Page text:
Social housing Green Paper

Social Housing Green Paper consultation

We’re taking part in a consultation to help shape the future of social housing. Our policy, research and new initiatives manager Tony Price explains what it’s all about and how you can get involved.

The Government have published a Social Housing Green Paper setting out their thinking for the future of housing. Ideas in Green Paper’s often end up as legislation or strategy so this gives us a good overview of where the current Government want housing to go.

The Green Paper is wide-ranging and covers a lot of diverse subjects. It does have five principles:

  • Ensuring homes are safe and decent
  • Effective resolution of complaints
  • Empowering residents and strengthening the regulator
  • Tackling stigma and celebrating thriving communities
  • Expanding supply and supporting homeownership

In a post-Grenfell world, no one is going to disagree with an increased focus on property safety, particularly fire safety, and there are a number of proposals including changes to the regulations around property compliance and taking more notice of tenant complaints.

There are a number of proposals on how to improve the speed and effectiveness of complaints handling including more emphasis on mediation and streamlining existing processes. Again, no one should disagree with the thrust of these.

Empowering residents is probably the centrepiece of the Green Paper and is wide-ranging including enhanced performance reporting, increasing transparency and accountability, strengthening resident engagement and choice, increasing value for money for leaseholders and possible changes to regulations to better define what a good service is.

The chapter on tackling stigma is primarily about addressing the demonisation of social housing and communities, including celebrating and promoting thriving communities with social housing at their heart. There are a number of ideas including a good neighbourhood competition (which frankly misses the point entirely) and the strengthening of existing guidance and regulations (for example, around enhancing secure by design standards for new builds). This will probably be the hardest section to achieve.

The final section of the Green Paper looks to support the Government ambition to develop 300,000 new homes per year by the mid-2020’s. The main idea in this section has already been trialled, long-term partnerships with key housing providers giving certainty to increase delivery of new homes. There is still a clear focus on encouraging homeownership however. This section also considers the balance between providing funding to housing associations or local authorities – an interesting debate, particularly if there is a change of Government nationally.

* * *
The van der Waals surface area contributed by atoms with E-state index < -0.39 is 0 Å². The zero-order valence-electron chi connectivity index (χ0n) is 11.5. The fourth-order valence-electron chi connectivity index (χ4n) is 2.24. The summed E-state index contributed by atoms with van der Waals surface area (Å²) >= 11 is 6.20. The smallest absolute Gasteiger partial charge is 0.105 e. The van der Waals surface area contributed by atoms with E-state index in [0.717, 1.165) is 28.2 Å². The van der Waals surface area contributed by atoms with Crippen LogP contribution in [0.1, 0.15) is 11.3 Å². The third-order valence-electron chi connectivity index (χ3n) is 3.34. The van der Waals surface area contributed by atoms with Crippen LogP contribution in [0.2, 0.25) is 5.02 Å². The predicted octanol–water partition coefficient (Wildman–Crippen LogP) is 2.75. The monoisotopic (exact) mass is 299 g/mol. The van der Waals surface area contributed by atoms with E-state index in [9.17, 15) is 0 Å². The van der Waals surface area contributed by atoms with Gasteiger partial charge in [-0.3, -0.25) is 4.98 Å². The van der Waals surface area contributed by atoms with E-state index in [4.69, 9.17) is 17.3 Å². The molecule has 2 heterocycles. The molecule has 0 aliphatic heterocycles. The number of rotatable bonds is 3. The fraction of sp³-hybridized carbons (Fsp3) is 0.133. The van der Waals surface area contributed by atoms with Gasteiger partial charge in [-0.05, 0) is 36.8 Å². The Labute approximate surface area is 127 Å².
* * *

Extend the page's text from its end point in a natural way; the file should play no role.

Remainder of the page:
There are some significant omissions from the Green Paper including any detail on the impact of welfare reforms, particularly Universal Credit, on social housing tenants and no substantive mention of the long promised Green Paper on Social Care which will impact on a number of social housing tenants. Without meaningful links to these other strategic issues, anything that emerges from the Social Housing Green Paper will have a limited impact.

In summary, the Green Paper is wide ranging and the Government have made an effort to listen to the concerns of tenants, residents and housing providers. There are some good ideas suggested, and some bad ones, as well as a reminder of promises already made. There does seem to be some determination from the Government to at least start addressing stigma issues and giving residents more say in the management of their homes. However, there needs to be much more work with communities and providers to deliver the good ideas and recast the bad ones. As ever, the level of resources available will be key.

We're taking part in the consultation and you can too,  the Green Paper can be found at https://www.gov.uk/government/consultations/a-new-deal-for-social-housing

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